There was a great “What I Want You to Know” post on this site about wanting a family as a queer woman. It captured that feeling of wanting a family, but knowing that there would be more challenges ahead for you than most. My wife and I are two people who experienced this feeling. It took so much time, energy and money to bring our two children into the world, but we could overcome physical and financial obstacles. We have more obstacles ahead while we start the process of adopting our third child from Korea. I like to think that staying strong through all that it takes to build our family shows our love for our children. Now I would like to share with you a bit about life after the kids join the family. Here is what I want you to know about being a lesbian mom. What I want you to know is that being lesbians does not mean our children are crazy, out of control maniacs. Our kids are respectful and kind, I think even more so because they have two moms. Our kids know that families come in different shapes, sizes and colors. They respect differences in others, and that, I firmly believe, is a wonderful thing. What I want you to know is that my kids aren’t embarrassed of their family. When asked about his daddy, Finn, my five year old, will say,”I don’t have a daddy. I have a Mommy and a Mama and a Grandma and a Grandpa and a sister”, with a big smile on his face. People have mentioned “dad” when I’m out with one or both of my children, and I explain that they kids have two moms. I am not embarrassed, and I show Finn and my daughter Lyla they have no reason to be embarrassed either. But at the same time, I want you to know that my kids listen to what you say, too. If they see someone give a negative reaction, they hear that there is something wrong with their family. What I want you to know is that all children should be educated about different types of families. Lyla, at seven years old, says she gets tired of telling her friends that my wife and I are BOTH her moms. What I want you to know is that you shouldn’t shy away from mentioning that a child has two moms or two dads. Different types of families should be acknowledged. I want you to know that there is more than one way for a child to be brought up. Finn is a boy, and he has female parents, but he is being raised perfectly fine. He has male role models, and he loves his moms. I want you to know that even though I am their birth mother, my wife is as much of Lyla and Finn’s mother as I am, and even though Lyla and Finn are not Korean blood like my wife, they consider themselves Korean. One day they will have an adopted brother or sister from Korea, and they will all be siblings regardless of how they look. I want you to know that I will never hide the truth from my children. They will uderstand that those in the LGBT community have often had a lot of hardship in their life. I won’t pretend that there aren’t homophobes, and I will honestly say I have met some. Once I had a distant family member ask me, “How could you do that to them?” referring to the fact that my kids’ parents are lesbians. Here is my answer to that: How could I love my children unconditionally and give them a warm, safe home, food, a good education and two supportive parents who provide for them? I could do this because I believe that the type of family doesn’t matter in the least as long as parents love and take care of their children. It breaks my heart that when I see a happy, loving family, others see a sinful disgrace. Because of people like this, I want you to know that LGBT families sometimes do face discrimination. Sometimes people who have experienced discrimination don’t need lots of help, but just someone who will accept them and listen. LGBT families don’t want to be singled out. We don’t want to be separated from the straight/cisgender families in a THEM and US situation. My dream is that communities will accept all kinds of people. You should know that it’s hard to deal with those who make assumptions. I don’t always like to be different, and I sometimes dread new opportunities where I might be asked about a nonexistent husband or boyfriend. I sometimes wish I didn’t have to write letters to my child’s teacher each year, or hear my daughter say, “Mommy, why are there no shows about two moms?”. I wish my family could be understood. I wish I could stop crossing out “father” and writing “mother” on enrollment forms. I wish I could embrace my wife in public without worrying if others saw. I wish that my children would never have to worry about discrimination. Even innocent questions I can get annoyed with. But what I want you to know most of all is that being a lesbian mother has made me stronger. It makes my children stronger, and at the end of the day I love Finn and Lyla to the moon and back and wouldn’t change anything. I hope you know that families like ours just want recognition and for others to be educated about LGBT families.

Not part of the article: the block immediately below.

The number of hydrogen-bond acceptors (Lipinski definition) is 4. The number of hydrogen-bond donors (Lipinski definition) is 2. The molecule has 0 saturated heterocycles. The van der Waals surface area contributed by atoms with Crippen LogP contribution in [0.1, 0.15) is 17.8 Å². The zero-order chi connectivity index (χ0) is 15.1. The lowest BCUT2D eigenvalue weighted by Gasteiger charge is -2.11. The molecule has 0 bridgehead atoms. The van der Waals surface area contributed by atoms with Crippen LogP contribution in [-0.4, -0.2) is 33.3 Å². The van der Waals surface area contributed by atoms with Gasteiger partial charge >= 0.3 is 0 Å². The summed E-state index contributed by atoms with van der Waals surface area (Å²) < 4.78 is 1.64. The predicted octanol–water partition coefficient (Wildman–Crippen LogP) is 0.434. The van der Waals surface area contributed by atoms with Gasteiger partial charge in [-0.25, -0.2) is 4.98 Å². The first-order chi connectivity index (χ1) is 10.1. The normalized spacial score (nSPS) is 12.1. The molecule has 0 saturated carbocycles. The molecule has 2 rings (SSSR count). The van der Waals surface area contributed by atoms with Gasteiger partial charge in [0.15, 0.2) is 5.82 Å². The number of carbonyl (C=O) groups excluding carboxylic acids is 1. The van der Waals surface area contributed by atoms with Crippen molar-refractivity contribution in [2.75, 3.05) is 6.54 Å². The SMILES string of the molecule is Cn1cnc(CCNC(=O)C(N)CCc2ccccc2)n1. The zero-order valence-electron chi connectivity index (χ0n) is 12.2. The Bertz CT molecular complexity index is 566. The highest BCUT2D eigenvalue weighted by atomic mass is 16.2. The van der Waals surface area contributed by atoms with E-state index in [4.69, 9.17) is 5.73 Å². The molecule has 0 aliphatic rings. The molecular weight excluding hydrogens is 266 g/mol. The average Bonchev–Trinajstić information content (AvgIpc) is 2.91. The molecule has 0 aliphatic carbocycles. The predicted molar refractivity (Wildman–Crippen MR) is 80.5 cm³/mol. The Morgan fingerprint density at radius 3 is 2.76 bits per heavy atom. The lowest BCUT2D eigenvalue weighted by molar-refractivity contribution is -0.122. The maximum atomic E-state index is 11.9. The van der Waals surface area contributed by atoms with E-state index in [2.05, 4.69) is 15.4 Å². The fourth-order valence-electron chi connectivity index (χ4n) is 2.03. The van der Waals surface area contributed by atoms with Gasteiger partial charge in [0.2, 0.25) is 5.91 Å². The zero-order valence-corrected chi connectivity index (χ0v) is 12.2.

Source Link: What I want you to know about being a lesbian mom


Original Source of this article: Ruth Davis’ OC Blog , https://ruthrdavisblog.wordpress.com

To The Market: Tastemaker Series

tothemarket